Hunched at the end of the bench awaiting inspiration, I peered out the rear doors and over the field and parking lot. Nothing moved. It was Sunday, very hot and very late summer in coastal California, why should anything move? I did, but with similar stillness and quiet. The thick bar was light, unthinkably light years ago, but now was right for my purpose. With an agreeable close grip (18 inches thumb to thumb -- wider kills the shoulders, closer kills the elbows) I lowered the bar to the sternum (higher and both the elbows and shoulders die) where I rested it for a split-second before returning overhead with focused effort.

One rep in a million, I attended it as if it was the first and last. Nothing else mattered. The movement was well-worn, yet as new as a pair of birthday socks. With accumulated might I guided the bar’s descent in a rare groove that had not been thus far worn thin by time and use. Control to maintain the track and speed of descent of each consecutive rep added to the exertion of muscle without threatening the body's health. The burn and pump and volume of breathing were maximized, and exercise fulfillment satisfied and the body spared of injury.

Let's see: I sufficiently engaged the grip, triceps, front deltoid, pectorals and some vague, yet substantial torso mass with the press.

The stiff-arm pullover is a powerful relief movement recruiting the lats, pecs, tris and bis and abs in a sort of quiet rage. Lying on a flat or slightly declined bench with my feet up for body control, I hold the bar overhead and focus on its slow and steady stiff-arm lowering. Stretching and reaching expose the body to insertion and joint vulnerability. Too much weight, unprepared tissues, quick action and excessive extension and repetition can ruin a good thing. Careful, pal! Besides, the stiff-arm pullover is a feel-good, restorative movement and should be enjoyed.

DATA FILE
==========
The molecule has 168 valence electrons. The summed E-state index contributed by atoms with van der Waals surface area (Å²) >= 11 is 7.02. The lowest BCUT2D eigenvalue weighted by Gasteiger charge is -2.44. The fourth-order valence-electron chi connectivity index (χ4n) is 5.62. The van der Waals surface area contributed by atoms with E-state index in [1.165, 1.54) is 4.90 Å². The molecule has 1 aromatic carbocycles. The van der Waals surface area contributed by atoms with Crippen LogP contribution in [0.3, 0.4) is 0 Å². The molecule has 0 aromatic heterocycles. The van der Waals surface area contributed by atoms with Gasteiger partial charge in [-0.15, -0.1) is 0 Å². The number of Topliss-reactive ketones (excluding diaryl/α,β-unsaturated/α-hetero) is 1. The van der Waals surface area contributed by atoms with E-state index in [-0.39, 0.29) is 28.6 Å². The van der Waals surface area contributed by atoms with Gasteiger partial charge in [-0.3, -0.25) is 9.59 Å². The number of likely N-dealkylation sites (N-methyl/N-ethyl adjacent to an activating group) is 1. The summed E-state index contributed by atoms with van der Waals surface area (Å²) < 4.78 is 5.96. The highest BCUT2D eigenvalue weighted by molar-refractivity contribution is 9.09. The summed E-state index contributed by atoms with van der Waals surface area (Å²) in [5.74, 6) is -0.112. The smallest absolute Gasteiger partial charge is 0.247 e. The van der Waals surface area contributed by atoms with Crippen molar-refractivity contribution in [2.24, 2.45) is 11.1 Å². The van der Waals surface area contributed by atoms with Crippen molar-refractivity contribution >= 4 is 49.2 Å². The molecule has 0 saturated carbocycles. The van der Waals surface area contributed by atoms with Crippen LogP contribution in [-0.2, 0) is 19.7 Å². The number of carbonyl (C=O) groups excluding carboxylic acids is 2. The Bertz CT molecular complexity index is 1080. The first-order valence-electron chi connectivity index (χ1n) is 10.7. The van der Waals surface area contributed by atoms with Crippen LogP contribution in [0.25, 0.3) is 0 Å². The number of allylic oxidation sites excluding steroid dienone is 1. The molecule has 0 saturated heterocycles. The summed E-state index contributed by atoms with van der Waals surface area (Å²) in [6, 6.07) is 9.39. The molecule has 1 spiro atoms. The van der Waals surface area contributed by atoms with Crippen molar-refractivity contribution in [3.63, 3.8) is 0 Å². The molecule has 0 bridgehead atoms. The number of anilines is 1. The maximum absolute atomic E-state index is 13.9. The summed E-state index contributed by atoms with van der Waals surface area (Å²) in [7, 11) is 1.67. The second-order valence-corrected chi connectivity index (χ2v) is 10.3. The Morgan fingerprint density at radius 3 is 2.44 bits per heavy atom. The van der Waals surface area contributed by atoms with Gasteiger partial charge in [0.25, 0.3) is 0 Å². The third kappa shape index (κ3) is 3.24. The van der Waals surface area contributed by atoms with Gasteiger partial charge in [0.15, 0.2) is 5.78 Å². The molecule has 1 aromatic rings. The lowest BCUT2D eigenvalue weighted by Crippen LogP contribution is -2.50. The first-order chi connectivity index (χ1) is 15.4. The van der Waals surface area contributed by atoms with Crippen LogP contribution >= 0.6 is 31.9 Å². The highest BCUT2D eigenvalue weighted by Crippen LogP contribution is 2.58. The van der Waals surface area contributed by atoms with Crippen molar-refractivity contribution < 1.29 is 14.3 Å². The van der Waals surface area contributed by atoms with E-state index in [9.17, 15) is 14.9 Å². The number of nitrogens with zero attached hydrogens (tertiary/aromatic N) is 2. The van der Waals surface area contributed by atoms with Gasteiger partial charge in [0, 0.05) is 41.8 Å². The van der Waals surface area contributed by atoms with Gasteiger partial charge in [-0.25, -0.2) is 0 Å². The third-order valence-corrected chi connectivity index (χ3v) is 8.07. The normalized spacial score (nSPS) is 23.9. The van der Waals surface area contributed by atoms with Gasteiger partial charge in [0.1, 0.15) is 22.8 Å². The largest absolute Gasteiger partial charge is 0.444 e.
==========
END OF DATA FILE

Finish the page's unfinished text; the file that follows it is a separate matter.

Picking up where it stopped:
There's gold in them thar rugged muscles. Back-and-forth supersets, adding weight each consecutive set for five sets x 6 to 15 reps. Each rep is a hard-earned nugget and should not be spent foolishly. Dig in. We’ll blast it another time, count on it.

The last ringer of this contracted workout is the seated lat row. I rave about this exercise cuz it's a goldmine of attractive, powerful and utilitarian muscle development. Done with full range of motion and tight contraction, it involves darn near the whole body: the quads and hams engage with each complete rep, the lower back is amply applied, the lats from stem to stern work hard, the biceps and forearm contribute considerably and the body’s core is heavily involved as volumes of blood move rapidly far and wide. Start light, go heavy, traverse the path slowly, note the flowers along the way and squeeze out the fragrant reps, five sets x 8-12.

In word the workout looks like a day in the shade. Lemonade, anyone? In action it’s a generous mix both soothing and exciting to the mind and body. With enough dynamite it can blast your wings off.

Have wings, will fly... The Bomber